State to lease sanctioned homeless encampment in SE Austin to chamber-led coalition; plans for 150-bed shelter underway

Cori Roberts, a member of the three-person Camp RATT council and resident of the state-sanctioned homeless encampment in Southeast Austin, has been homeless since she was a teenager. (Christopher Neely/Community Impact Newspaper)
Cori Roberts, a member of the three-person Camp RATT council and resident of the state-sanctioned homeless encampment in Southeast Austin, has been homeless since she was a teenager. (Christopher Neely/Community Impact Newspaper)

Cori Roberts, a member of the three-person Camp RATT council and resident of the state-sanctioned homeless encampment in Southeast Austin, has been homeless since she was a teenager. (Christopher Neely/Community Impact Newspaper)

If negotiations go smoothly, for $1 per month ATX Helps, a homelessness-focused coalition led by the local chamber of commerce and a downtown Austin stakeholder group, will lease the site of the state-sanctioned homeless encampment set up by Texas Gov. Greg Abbott off US 183 in Southeast Austin. ATX Helps plans to start up a 150-bed homeless shelter “as soon as possible” according to a representative.

Abbott first publicized plans of the $1 per month lease in a Feb. 20 tweet, although there were previous reports that ATX Helps was working on a deal for the land. The Texas Transportation Commission unanimously approved entering into the lease agreement during its Feb. 27 meeting. Representatives of ATX Helps said they still need to review and discuss the lease before any agreement is made official.

After consistent and harsh criticism of Austin’s response to its growing homelessness challenge, Abbott opened the nearly 7-acre tract at 780 S. US 183 as a state-sanctioned encampment on Nov. 7. The site’s popularity grew over time, and today there are, reportedly, approximately 150 people who call the encampment home.

On the same day as Abbott’s announcement, ATX Helps launched its coalition, focused on raising $14 million to build and operate a 300-bed homeless shelter with services by the first quarter of 2020. ATX Helps representatives initially wanted the shelter to be on state land and within a half-mile of downtown. With the transportation commission’s Feb. 27 approval, ATX Helps received half its wish. The site is approximately 5 miles southeast of downtown.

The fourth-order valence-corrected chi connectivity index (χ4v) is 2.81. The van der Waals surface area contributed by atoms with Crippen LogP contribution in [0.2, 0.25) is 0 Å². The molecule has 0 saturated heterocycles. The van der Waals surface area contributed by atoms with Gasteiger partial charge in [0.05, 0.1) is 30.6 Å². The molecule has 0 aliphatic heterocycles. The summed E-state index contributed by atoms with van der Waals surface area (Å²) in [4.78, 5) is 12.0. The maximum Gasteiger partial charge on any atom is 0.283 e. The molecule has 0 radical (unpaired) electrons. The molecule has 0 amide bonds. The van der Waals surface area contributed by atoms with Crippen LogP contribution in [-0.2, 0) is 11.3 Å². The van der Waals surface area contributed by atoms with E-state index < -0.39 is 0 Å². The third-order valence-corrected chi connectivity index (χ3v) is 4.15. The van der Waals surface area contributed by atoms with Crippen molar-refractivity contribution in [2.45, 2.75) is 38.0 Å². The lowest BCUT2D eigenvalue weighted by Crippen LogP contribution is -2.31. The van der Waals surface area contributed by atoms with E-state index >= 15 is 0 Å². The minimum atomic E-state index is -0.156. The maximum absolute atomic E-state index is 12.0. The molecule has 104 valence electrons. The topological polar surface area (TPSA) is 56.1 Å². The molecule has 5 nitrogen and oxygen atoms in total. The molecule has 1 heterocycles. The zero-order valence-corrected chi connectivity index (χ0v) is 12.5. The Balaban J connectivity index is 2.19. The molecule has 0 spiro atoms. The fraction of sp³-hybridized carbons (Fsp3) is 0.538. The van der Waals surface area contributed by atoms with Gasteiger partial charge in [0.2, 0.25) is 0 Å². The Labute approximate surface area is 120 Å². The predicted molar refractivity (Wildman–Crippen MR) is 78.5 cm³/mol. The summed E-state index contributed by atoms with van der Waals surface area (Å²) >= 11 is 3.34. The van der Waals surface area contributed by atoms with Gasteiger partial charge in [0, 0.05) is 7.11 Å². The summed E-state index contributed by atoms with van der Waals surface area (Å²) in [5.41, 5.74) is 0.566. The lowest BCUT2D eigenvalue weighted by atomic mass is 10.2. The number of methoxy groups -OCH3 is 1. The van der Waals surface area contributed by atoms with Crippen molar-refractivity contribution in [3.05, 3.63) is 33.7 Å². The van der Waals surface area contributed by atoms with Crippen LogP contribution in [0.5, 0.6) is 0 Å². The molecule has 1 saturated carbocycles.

The lease outlines a 10-year term with three five-year renewal options, according to state officials; however, a clause allows either side to cancel the lease with due notice. Representatives from ATX Helps said they expect the shelter to be and running within 6 months. Bill Brice, vice president of investor relations with Downtown Austin Alliance, a downtown Austin stakeholder group leading the coalition alongside the chamber of commerce, said the 150-bed shelter would cost $5 million to build and operate for up to two years. Brice said ATX Helps has raised about $1.5 million to date, but expects to line up more donors now that the shelter has a designated site. Brice reemphasized the ultimate goal is to raise $14 million and put 300 total beds on the tract.

About 150 people currently live on the site, according to reports. Robert Rhodes, one of the first residents of Camp RATT—Responsible Adults Transition Town, as residents there call it—objected to the plans for the site during the Feb. 27 transportation commission meeting.

“We had plans and visions for self-management that are inexpensive and effective and would allow campers to come off the streets [and work with service providers] now, not eight months from now,” Rhodes told the commission. “We understand how to work with the homeless.”

Rhodes said residents of Camp RATT sent a counteroffer to Abbott that would price the monthly lease cost at $1 per each person living there today, about “$150 per month” Rhodes said. However, he said Abbott never responded to the offer, and asked the commission to consider the offer. The commission declined.